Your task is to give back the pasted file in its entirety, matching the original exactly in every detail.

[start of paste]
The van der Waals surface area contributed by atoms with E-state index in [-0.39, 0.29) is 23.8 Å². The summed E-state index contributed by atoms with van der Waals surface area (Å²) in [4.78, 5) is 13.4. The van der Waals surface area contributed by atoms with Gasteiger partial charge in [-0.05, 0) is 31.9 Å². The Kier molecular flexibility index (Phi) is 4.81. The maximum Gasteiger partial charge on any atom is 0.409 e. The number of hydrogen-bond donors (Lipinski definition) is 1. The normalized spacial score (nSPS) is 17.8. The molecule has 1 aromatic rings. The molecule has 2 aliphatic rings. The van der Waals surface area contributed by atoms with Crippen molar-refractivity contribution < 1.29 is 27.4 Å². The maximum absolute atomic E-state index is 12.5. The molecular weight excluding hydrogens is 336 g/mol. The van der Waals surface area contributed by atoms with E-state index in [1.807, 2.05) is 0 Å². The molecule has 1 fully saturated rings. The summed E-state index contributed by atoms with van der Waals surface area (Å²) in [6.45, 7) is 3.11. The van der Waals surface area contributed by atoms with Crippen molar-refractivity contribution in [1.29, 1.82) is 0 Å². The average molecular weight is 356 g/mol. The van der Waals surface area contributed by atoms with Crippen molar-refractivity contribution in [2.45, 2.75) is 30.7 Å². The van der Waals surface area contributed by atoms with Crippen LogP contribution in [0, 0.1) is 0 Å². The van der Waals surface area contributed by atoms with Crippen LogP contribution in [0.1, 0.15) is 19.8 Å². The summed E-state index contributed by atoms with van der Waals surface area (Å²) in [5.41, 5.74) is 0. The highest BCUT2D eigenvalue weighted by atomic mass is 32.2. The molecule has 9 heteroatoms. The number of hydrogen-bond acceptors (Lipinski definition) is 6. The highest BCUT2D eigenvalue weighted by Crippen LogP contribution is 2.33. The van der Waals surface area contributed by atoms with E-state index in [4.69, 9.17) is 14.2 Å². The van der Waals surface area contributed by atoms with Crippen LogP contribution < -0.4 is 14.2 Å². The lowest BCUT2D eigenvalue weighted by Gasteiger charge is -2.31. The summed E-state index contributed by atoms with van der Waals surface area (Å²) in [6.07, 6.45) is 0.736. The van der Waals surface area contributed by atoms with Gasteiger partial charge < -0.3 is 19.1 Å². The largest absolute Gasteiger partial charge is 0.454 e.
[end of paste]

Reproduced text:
The van der Waals surface area contributed by atoms with E-state index in [-0.39, 0.29) is 23.8 Å². The summed E-state index contributed by atoms with van der Waals surface area (Å²) in [4.78, 5) is 13.4. The van der Waals surface area contributed by atoms with Gasteiger partial charge in [-0.05, 0) is 31.9 Å². The Kier molecular flexibility index (Phi) is 4.81. The maximum Gasteiger partial charge on any atom is 0.409 e. The number of hydrogen-bond donors (Lipinski definition) is 1. The normalized spacial score (nSPS) is 17.8. The molecule has 1 aromatic rings. The molecule has 2 aliphatic rings. The van der Waals surface area contributed by atoms with Crippen molar-refractivity contribution < 1.29 is 27.4 Å². The maximum absolute atomic E-state index is 12.5. The molecular weight excluding hydrogens is 336 g/mol. The van der Waals surface area contributed by atoms with E-state index in [1.807, 2.05) is 0 Å². The molecule has 1 fully saturated rings. The summed E-state index contributed by atoms with van der Waals surface area (Å²) in [6.45, 7) is 3.11. The van der Waals surface area contributed by atoms with Crippen molar-refractivity contribution in [1.29, 1.82) is 0 Å². The average molecular weight is 356 g/mol. The van der Waals surface area contributed by atoms with Crippen molar-refractivity contribution in [2.45, 2.75) is 30.7 Å². The van der Waals surface area contributed by atoms with Crippen LogP contribution in [0, 0.1) is 0 Å². The van der Waals surface area contributed by atoms with Crippen LogP contribution in [0.1, 0.15) is 19.8 Å². The summed E-state index contributed by atoms with van der Waals surface area (Å²) in [5.41, 5.74) is 0. The highest BCUT2D eigenvalue weighted by atomic mass is 32.2. The molecule has 9 heteroatoms. The number of hydrogen-bond acceptors (Lipinski definition) is 6. The highest BCUT2D eigenvalue weighted by Crippen LogP contribution is 2.33. The van der Waals surface area contributed by atoms with E-state index in [4.69, 9.17) is 14.2 Å². The van der Waals surface area contributed by atoms with Crippen LogP contribution < -0.4 is 14.2 Å². The lowest BCUT2D eigenvalue weighted by Gasteiger charge is -2.31. The summed E-state index contributed by atoms with van der Waals surface area (Å²) in [6.07, 6.45) is 0.736. The van der Waals surface area contributed by atoms with Gasteiger partial charge < -0.3 is 19.1 Å². The largest absolute Gasteiger partial charge is 0.454 e.